Wednesday, October 23, 2013

Something About the Reaping

What did we sew?!
Don't get me wrong, for the most part I was just as baffled as everyone else about the Tea Party driven government shut down and most recent dance with default. I was also asking how they could see a tax for not buying health insurance in a system designed to make buying health insurance as affordable as possible as a sign of the coming apocalypse, how they could not understand the potential ramifications of an American default on its debts, how they could with a straight face say out loud that Obama and the Democrats had refused to compromise (how are those spending levels looking?), how they could be the driving force of the shut down and parade themselves in front of federal monuments thus shut down, etc., etc., etc.

What I am about to say should not be construed as in any way suggesting for a second, that there was a shred of rationale behind the shut down. But, we should have seen this nonsense coming a mile away.

Remember how the Tea Party came to its level of power in American politics. The 2010 election happened after a coordinated two-year campaign of misinformation and outright lies about the content of the President's character and the nature of his policies. The public was told he was not a U.S. citizen, that he was a secret Muslim, that he was coming for your guns and your bibles. They were told he hated America, that he hated freedom, that he wanted to turn us into Europe. They were told to fear sharia law. They were told he was waging a war on Christianity, on the heteronormative family, on, I don't know, apple pie and chicken and waffles. It was a fairly mainstream smear campaign against the sitting President of the United States of America and the spear point of this attack was Obamacare.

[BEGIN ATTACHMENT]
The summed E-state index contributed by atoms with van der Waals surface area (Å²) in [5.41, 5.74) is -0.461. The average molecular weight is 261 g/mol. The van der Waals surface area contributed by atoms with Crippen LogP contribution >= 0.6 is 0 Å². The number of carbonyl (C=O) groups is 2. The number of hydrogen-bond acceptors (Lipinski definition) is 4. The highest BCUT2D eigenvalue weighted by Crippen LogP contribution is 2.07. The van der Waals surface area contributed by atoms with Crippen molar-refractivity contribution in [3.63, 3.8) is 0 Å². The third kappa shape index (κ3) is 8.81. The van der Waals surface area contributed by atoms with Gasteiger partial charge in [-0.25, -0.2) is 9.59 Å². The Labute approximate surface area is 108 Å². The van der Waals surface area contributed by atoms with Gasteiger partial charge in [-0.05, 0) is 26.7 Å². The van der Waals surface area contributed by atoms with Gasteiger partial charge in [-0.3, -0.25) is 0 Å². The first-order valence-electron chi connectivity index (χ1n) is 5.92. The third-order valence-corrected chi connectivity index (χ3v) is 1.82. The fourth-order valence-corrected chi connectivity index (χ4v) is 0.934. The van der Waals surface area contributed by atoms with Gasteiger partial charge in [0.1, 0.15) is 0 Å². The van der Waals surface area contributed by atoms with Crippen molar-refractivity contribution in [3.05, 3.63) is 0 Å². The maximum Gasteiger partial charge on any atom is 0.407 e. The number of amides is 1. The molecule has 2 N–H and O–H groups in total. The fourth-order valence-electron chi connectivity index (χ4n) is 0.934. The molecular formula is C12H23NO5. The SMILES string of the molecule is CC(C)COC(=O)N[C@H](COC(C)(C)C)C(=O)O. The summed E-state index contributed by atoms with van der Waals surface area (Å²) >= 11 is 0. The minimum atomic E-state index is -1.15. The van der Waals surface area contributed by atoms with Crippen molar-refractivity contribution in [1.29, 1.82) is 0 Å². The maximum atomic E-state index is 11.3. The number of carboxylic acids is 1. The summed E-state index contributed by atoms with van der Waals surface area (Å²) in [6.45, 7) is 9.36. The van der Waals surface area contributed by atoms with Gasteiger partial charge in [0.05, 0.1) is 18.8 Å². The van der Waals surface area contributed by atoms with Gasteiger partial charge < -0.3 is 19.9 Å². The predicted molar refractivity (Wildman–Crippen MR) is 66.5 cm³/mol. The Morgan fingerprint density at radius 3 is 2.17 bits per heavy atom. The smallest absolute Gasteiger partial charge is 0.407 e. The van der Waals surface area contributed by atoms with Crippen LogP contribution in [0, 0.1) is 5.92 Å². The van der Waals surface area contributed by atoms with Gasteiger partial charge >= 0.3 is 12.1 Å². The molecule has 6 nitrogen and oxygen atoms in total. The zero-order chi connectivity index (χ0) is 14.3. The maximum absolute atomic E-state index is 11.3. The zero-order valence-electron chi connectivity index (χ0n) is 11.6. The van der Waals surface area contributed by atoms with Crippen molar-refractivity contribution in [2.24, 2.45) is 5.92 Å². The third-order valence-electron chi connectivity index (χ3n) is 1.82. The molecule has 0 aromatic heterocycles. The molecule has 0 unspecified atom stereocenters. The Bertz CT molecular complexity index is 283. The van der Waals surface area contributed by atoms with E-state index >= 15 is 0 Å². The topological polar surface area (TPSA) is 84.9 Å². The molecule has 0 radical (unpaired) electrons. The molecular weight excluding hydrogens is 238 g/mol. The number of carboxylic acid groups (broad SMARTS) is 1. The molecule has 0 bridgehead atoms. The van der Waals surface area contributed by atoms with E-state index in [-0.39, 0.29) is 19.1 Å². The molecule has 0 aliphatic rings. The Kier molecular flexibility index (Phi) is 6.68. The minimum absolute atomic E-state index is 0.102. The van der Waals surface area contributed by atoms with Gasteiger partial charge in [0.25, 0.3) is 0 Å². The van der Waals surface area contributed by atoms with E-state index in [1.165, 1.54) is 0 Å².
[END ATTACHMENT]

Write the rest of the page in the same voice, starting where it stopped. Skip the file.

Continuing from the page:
While the President and Congressional Democrats were busy crafting an extremely complex, fairly conservative overhaul of a health care system in which you could go bankrupt from getting cancer, Republicans and Fox News were busy telling the public Obamacare was a ploy to kill your grandparents and fill your daughters with birth control. Republicans saw the somewhat reasonable public confusion around Obamacare, and rather than, I don't know, engaging in a rational debate about the shortcomings of market based health care or the specifics of the legislation itself, spent their time shouting that Obamacare was socialism, that it was the end of freedom, that it was tyranny, that it represented the death of the United States of America.

Republicans saw an electoral opportunity; a chance to de-legitimize one of the most popular campaign platforms in recent memory and they took it. They threw the equivalent of a tantrum in the legislature. They flat out lied to the media. The media, for the most part, did not refute the lies, and, leveraging the unease the country still felt about the economy, the still fairly verdant forest of racism, and the standard issue persecution complex of conservative Christians, Republicans orchestrated a historic power shift in the House of Representatives and in state legislatures. The Tea Party was not, strictly, a Republican creation, but Republicans were more than happy to use them as a way to return to a fair amount of legislative power.

As a pretty obvious consequence, about 30 people were elected who actually believe Obamacare represents the end of America. To pose a somewhat delicate question: what the fuck did mainstream Republicans think was going to happen? They spent two years telling the country Obama was the devil. Obviously, they would end up with a few elected officials with little Rs next to their names who believe that Obama is the devil.